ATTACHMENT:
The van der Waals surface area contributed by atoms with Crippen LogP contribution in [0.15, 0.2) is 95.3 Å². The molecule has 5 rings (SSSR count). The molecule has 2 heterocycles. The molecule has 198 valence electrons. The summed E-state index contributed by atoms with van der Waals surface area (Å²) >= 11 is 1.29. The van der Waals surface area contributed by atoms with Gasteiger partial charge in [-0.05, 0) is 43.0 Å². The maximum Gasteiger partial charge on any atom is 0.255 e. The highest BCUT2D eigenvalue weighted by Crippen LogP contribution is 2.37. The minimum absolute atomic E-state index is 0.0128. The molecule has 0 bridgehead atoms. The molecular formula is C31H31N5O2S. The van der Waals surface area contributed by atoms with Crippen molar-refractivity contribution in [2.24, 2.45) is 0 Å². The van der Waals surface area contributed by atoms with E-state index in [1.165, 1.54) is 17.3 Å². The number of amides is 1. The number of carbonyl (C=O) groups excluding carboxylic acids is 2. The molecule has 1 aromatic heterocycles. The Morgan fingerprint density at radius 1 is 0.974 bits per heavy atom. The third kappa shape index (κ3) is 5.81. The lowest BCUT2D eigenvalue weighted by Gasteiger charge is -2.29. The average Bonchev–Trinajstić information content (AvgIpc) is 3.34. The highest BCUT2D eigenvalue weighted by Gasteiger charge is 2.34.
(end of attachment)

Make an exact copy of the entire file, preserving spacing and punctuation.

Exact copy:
The van der Waals surface area contributed by atoms with Crippen LogP contribution in [0.15, 0.2) is 95.3 Å². The molecule has 5 rings (SSSR count). The molecule has 2 heterocycles. The molecule has 198 valence electrons. The summed E-state index contributed by atoms with van der Waals surface area (Å²) >= 11 is 1.29. The van der Waals surface area contributed by atoms with Gasteiger partial charge in [-0.05, 0) is 43.0 Å². The maximum Gasteiger partial charge on any atom is 0.255 e. The highest BCUT2D eigenvalue weighted by Crippen LogP contribution is 2.37. The minimum absolute atomic E-state index is 0.0128. The molecule has 0 bridgehead atoms. The molecular formula is C31H31N5O2S. The van der Waals surface area contributed by atoms with Crippen molar-refractivity contribution in [2.24, 2.45) is 0 Å². The van der Waals surface area contributed by atoms with E-state index in [1.165, 1.54) is 17.3 Å². The number of amides is 1. The number of carbonyl (C=O) groups excluding carboxylic acids is 2. The molecule has 1 aromatic heterocycles. The Morgan fingerprint density at radius 1 is 0.974 bits per heavy atom. The third kappa shape index (κ3) is 5.81. The lowest BCUT2D eigenvalue weighted by Gasteiger charge is -2.29. The average Bonchev–Trinajstić information content (AvgIpc) is 3.34. The highest BCUT2D eigenvalue weighted by Gasteiger charge is 2.34.